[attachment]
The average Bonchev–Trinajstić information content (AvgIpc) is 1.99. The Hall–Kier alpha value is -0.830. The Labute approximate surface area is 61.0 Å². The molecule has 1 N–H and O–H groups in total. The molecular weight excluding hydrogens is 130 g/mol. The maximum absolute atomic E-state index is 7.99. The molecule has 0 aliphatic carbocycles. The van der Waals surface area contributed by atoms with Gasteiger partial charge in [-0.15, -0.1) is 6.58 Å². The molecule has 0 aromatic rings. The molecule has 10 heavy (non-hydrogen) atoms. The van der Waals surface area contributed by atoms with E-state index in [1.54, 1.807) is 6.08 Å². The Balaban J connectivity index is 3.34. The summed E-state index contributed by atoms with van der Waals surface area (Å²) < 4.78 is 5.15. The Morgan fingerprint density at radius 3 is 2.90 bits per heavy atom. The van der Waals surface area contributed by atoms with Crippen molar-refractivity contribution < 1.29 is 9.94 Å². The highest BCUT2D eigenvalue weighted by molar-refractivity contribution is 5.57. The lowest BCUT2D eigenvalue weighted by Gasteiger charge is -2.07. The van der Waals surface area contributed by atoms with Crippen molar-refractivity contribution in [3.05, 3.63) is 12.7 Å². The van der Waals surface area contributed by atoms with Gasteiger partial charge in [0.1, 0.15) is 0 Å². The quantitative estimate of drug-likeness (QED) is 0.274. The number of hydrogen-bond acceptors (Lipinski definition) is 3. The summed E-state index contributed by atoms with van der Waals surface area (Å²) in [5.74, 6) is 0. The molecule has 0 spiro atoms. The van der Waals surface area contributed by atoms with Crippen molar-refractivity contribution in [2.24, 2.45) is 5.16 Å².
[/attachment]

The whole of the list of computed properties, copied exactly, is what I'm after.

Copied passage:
The average Bonchev–Trinajstić information content (AvgIpc) is 1.99. The Hall–Kier alpha value is -0.830. The Labute approximate surface area is 61.0 Å². The molecule has 1 N–H and O–H groups in total. The molecular weight excluding hydrogens is 130 g/mol. The maximum absolute atomic E-state index is 7.99. The molecule has 0 aliphatic carbocycles. The van der Waals surface area contributed by atoms with Gasteiger partial charge in [-0.15, -0.1) is 6.58 Å². The molecule has 0 aromatic rings. The molecule has 10 heavy (non-hydrogen) atoms. The van der Waals surface area contributed by atoms with E-state index in [1.54, 1.807) is 6.08 Å². The Balaban J connectivity index is 3.34. The summed E-state index contributed by atoms with van der Waals surface area (Å²) < 4.78 is 5.15. The Morgan fingerprint density at radius 3 is 2.90 bits per heavy atom. The van der Waals surface area contributed by atoms with Crippen molar-refractivity contribution < 1.29 is 9.94 Å². The highest BCUT2D eigenvalue weighted by molar-refractivity contribution is 5.57. The lowest BCUT2D eigenvalue weighted by Gasteiger charge is -2.07. The van der Waals surface area contributed by atoms with Crippen molar-refractivity contribution in [3.05, 3.63) is 12.7 Å². The van der Waals surface area contributed by atoms with Gasteiger partial charge in [0.1, 0.15) is 0 Å². The quantitative estimate of drug-likeness (QED) is 0.274. The number of hydrogen-bond acceptors (Lipinski definition) is 3. The summed E-state index contributed by atoms with van der Waals surface area (Å²) in [5.74, 6) is 0. The molecule has 0 spiro atoms. The van der Waals surface area contributed by atoms with Crippen molar-refractivity contribution in [2.24, 2.45) is 5.16 Å².